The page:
I heard the lady sitting next to me, on the bus, say to her companion; “You live and learn.” I’ve heard that saying many times before. I’m certain I’ve said the exact same thing on a number of occasions. Who would disagree with the obvious? But we all know people who seem to be stuck. I’ve been there myself. Not able to extrapolate the gracious and generous message being sent to me.
IDENTIFYING THE POINT
The body is designed to heal itself. When it doesn’t, something has gone wrong. The argument is a strong one; most medical practices treat symptoms not causes. And the side affects of treatment can be dire. Symptoms are an invitation to change something we’re doing or not doing. Ignore the message and most likely we will receive a stronger one shortly.
When I joined the Marines, in 1974, I maximized the physical fitness test conducted in basic training before graduation. I was the only one in my unit to do so. I was considered undersized. So, they made me eat double portions to gain weight. I’ve often joked that the government is responsible for my undesirable growth later in life.
When my military service was over my physical activity diminished. I stayed involved in sports, initially, but lifestyle changes slowly brought me to less and less exercise. I ignored my diet, eating whatever I wanted without regard for where I was headed. I didn’t heed the gentle signs my body was sending. It took a heart attack to get my full attention. Could it have happened if I did a better job of taking care of myself? Absolutely. But it is also a possibility that I could have prevented or delayed it.
Many good decisions follow bad ones. What if we made better choices in the first place?Part of our reality is the artificially induced connectedness of technology. For all of our efforts to gain intimacy through social media platforms we are more isolated than ever. We ignore the benefits of authentic relationships with other people and, more importantly, with ourselves. The feeling of missing out has, you guessed it, caused us to miss out. We don’t get quiet enough, long enough, to receive the vital signs of emptiness.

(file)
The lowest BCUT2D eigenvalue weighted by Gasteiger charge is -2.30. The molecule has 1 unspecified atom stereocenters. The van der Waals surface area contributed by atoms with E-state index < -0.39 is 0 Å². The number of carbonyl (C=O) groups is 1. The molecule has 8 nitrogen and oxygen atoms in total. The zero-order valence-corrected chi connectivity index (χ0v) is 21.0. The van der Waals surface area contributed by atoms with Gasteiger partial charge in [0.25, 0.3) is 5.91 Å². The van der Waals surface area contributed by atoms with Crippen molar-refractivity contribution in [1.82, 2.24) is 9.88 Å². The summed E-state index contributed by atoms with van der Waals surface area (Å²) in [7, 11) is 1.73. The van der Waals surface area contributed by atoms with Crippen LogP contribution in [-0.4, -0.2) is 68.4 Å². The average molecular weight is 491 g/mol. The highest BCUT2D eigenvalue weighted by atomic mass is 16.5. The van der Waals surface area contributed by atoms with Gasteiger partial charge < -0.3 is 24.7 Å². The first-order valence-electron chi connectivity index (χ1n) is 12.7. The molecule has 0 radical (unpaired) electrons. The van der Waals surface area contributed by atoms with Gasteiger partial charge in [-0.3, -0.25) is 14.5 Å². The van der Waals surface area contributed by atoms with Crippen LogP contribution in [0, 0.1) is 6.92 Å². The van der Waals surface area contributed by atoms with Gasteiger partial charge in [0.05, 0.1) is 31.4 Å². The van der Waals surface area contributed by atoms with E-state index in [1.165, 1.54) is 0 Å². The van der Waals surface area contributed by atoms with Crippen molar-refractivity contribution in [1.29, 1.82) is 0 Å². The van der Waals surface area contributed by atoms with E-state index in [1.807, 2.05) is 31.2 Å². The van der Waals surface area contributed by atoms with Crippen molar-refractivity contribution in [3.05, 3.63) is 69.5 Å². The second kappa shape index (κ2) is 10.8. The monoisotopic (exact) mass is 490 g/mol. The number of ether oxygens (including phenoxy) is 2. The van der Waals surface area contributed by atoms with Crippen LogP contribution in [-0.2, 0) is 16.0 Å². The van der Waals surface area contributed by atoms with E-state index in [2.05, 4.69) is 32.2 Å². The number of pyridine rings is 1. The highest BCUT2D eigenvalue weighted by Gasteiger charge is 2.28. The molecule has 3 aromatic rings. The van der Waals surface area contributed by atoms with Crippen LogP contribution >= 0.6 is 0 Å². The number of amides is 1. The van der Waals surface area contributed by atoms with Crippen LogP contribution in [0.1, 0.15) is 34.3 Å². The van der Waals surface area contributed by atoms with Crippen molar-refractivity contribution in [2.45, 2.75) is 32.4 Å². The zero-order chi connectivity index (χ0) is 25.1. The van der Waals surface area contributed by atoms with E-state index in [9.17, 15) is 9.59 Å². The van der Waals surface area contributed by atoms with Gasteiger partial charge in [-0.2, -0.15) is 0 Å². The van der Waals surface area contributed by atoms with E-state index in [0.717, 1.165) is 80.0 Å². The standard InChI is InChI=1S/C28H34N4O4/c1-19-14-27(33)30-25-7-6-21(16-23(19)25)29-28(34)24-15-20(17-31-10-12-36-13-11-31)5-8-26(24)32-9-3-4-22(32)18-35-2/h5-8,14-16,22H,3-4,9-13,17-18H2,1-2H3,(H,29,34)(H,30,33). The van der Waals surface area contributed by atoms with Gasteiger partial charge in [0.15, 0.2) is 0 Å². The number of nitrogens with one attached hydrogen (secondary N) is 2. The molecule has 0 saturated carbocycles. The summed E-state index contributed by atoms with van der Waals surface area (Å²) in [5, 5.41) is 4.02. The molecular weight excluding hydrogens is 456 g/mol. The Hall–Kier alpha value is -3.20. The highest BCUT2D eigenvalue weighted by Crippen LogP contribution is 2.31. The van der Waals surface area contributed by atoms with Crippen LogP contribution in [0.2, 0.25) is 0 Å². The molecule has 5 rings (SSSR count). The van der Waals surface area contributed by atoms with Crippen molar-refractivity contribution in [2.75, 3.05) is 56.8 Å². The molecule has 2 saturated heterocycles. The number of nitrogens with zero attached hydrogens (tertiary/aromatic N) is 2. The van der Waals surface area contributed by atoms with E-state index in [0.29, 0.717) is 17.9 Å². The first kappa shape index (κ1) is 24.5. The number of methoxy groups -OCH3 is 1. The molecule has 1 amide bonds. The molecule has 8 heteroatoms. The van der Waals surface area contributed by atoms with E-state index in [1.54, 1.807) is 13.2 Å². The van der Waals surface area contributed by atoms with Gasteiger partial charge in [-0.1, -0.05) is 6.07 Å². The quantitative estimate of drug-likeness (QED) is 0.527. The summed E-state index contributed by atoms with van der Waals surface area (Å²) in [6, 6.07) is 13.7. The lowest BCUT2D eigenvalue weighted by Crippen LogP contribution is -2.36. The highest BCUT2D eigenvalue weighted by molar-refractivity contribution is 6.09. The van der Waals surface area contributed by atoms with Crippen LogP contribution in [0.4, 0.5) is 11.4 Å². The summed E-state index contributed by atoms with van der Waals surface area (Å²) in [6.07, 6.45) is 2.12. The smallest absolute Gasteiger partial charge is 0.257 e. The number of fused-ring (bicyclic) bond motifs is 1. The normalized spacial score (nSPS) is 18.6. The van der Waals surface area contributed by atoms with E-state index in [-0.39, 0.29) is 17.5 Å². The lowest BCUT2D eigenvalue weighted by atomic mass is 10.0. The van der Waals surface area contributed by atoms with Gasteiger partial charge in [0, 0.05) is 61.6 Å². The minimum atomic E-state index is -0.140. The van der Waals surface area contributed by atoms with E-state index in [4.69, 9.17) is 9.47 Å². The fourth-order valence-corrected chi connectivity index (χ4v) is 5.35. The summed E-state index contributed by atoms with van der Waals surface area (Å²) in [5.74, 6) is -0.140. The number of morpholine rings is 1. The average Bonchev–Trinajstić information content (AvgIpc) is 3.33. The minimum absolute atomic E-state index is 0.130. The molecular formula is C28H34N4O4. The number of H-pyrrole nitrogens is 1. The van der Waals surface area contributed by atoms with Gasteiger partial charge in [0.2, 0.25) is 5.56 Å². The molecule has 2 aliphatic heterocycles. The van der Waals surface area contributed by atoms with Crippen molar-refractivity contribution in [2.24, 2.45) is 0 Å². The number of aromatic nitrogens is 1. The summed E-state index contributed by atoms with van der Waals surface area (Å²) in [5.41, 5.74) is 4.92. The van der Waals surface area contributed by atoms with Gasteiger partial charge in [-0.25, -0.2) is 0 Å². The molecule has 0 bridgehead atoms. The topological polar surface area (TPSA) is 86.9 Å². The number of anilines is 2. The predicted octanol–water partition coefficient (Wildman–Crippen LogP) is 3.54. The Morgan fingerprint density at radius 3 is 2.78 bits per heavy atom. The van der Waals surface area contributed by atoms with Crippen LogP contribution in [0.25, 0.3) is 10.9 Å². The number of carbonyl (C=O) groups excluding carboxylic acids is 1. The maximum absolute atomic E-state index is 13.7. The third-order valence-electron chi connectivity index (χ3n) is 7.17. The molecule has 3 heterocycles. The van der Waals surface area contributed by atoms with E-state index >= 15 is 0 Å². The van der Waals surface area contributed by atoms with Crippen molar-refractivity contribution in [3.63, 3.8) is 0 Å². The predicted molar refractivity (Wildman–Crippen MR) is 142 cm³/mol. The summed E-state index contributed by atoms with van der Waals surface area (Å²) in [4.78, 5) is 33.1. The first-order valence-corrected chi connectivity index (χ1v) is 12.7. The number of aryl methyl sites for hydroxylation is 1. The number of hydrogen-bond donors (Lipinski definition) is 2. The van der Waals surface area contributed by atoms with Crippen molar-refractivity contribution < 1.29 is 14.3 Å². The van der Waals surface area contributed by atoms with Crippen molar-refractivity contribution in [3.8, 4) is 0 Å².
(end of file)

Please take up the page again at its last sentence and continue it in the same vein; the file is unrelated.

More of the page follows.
MISIDENTIFYING THE POINT
Shame is the elephant in the room. While it’s true that we don’t get what we want, in life, we get what we are, we need to clarify the adage. We don’t get what we deserve we get what we feel we deserve. Positive thinking has many virtues. I’ve submitted to the practice of thinking good thoughts for many years, even speaking positive things, and lived with a feeling that contradicted my best thoughts.
Feelings attracts thoughts that reinforce feelings. And feelings dictate outcomes. Positive thoughts, by nature, are trying to change the way we feel. If the feelings are dominate, the thoughts, no matter how noble, will fail to bring about difference. This understanding has changed my life. Nobody can make me feel anything I don’t agree with. If someone says something disparaging to me, and I think it’s true I will feel the negativity of what was said. But, if I know it’s not true, I’m empowered to not feel a thing.
THE POINT OF AN AHA